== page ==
Planning policy should require developments to include covered secure bicycle parking; dedicated car free routes on and off site; high quality public transport information (‘live’ bus time information at key points in a development for example) and electric charging points, whether active (i.e. with a charging post) or passive (i.e. infrastructure under ‘plates’ ready for charging points). In rural areas where bus routes remain unsustainable developers could be required to establish shared electric vehicle clubs or other schemes to enable sustainable transport.

The provision of infrastructure for electric vehicles is developing rapidly in cities but it will remain poor in rural areas and small towns without encouragement and persuasion. Think of Shropshire’s experience with broadband. But there are schemes. As well as Highways England investing in charging points on main routes there are schemes to help appropriate businesses such as restaurants, hotels and sports clubs establish charging points. pub car park EVAnd there is a need to follow through on commitments to do the same on the council’s own sites.

Staff transport plans also need development. A sustainable transport allowance could replace free parking, with the added benefit of freeing up some land.


Natural Shropshire

As the authority for a rural county Shropshire Council needs to give a lead in transforming agriculture. Looking after wildlife means that wildlife helps to look after us –  by absorbing back some of the greenhouse gases and regenerating the biodiversity that underpins sustainable lives for all species. Sadly, wildlife is in as much of a crisis as the climate, with huge falls in the number of insects needed to pollinate crops. Fields are almost empty of worms which act to break up the soil. The councils could call farmers and land users together and provide advice, incentives and policies that steer them towards clean farming and growing.

Shrewsbury – known as the Town of Flowers, could be a national leader in Planting for the Planet.

A Climate Emergency Hub?

Recently a shop in Shrewsbury was used as a centre for promoting and consulting on the Big Town Plan. Related imageShropshire owns plenty of empty shop units in the towns shopping centres. How about having a dedicated centre for addressing the climate emergency? This could include public and private partners providing education, information, advice and guidance on:

  • The scale of the emergency that faces us: independent, well presented information.
  • What the councils are doing: news on policies, investments and adaptations.
  • How to retrofit your home: information and marketing opportunities for appropriate building firms.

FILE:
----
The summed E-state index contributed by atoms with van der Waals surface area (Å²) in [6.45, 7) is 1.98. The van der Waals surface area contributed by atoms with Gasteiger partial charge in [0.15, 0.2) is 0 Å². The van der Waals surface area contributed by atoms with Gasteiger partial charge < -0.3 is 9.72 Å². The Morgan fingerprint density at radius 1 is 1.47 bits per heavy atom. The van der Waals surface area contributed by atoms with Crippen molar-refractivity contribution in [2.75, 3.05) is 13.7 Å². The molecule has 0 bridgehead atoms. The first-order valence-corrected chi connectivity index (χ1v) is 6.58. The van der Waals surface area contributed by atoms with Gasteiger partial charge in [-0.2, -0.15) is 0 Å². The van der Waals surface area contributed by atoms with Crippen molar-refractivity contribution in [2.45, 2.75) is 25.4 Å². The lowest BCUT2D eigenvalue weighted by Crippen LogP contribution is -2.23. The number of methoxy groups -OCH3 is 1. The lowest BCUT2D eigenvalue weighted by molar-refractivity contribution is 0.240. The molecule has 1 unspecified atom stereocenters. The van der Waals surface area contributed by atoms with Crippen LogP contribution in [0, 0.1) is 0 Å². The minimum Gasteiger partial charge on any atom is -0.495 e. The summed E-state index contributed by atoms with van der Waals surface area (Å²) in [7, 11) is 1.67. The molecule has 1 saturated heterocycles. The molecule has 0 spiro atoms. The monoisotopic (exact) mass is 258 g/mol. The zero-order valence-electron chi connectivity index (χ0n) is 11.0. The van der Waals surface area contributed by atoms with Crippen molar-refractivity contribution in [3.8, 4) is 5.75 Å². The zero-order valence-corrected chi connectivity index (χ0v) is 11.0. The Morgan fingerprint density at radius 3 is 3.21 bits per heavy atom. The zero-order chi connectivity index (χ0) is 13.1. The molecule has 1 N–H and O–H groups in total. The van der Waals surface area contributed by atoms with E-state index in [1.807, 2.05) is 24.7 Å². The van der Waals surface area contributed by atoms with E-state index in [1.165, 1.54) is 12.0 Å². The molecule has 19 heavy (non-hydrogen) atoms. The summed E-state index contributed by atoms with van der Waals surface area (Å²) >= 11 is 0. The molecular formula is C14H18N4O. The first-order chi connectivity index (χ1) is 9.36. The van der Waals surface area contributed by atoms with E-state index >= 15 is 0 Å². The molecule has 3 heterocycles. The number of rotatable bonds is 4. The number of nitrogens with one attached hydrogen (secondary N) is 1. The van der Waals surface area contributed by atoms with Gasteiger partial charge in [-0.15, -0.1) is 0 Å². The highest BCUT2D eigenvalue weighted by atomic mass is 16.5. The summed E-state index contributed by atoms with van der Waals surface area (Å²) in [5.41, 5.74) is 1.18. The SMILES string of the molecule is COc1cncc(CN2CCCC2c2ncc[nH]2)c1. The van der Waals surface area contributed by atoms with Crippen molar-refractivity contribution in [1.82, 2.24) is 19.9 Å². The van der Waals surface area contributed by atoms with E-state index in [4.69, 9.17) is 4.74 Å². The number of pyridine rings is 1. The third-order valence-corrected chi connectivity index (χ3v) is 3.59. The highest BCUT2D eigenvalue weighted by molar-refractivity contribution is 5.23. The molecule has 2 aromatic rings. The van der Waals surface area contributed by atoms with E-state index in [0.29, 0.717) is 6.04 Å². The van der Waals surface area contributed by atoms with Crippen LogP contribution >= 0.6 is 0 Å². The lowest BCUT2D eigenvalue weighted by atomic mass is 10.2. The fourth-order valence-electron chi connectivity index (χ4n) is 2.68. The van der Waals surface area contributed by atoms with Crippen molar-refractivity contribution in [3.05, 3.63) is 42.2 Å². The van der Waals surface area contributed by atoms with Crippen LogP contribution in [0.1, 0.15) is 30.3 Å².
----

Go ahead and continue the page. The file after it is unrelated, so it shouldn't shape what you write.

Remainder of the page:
• The Business Environment Network supported by the Shropshire Wildlife Trust.
  • How to keep your home warm and your bills down: information and advice from the Marches Energy Agency.
  • Community Campaigns (Friends of the Earth and other campaigners)
  • Learning about the climate and biodiversity (space for activities or displays from the University Centre, College or Schools)
  • Coffee! (bring in or buy your Shrewsbury Cup, filled by a neighbouring coffee shop).

Our Future

What would our county look like if we did all this? Would it look poorer? Would it be a return to the stone age? Of course not. We’d have warm homes that are cheap to run. We’d have towns and villages with less pollution that are more pleasant to move around. We’d have healthier children used to walking and cycling. We’d have a countryside renewed with the plants, birds and insects that we need to sustain life. And we’d have a much, much more secure future.

1 thought on “Climate Emergency: what can Shropshire do?”

  1. Hi Julian, great blog post, many thanks.

    Food that is wasted accounts for an unbelievable 8% of global greenhouse gas emissions.
    With 30% of our food wasted and most of that from our own homes that has to be a priority for action.
    I know that this is not within the control of either Shrewsbury Town Council or Shropshire Council; however given the scale of the problem of wasted food, it seems important for both councils to use whatever influence they have and in particular their access to the media, to raise awareness.
    I suggest the problem of waste food should be a big issue for of any Climate Emergency Hub (an idea I strongly support). The Town council is already giving some financial support to Shrewsbury Food Hub which is saving hundreds of tonnes of CO2 in Shrewsbury; but theyget no core funding and still rely on volunteers.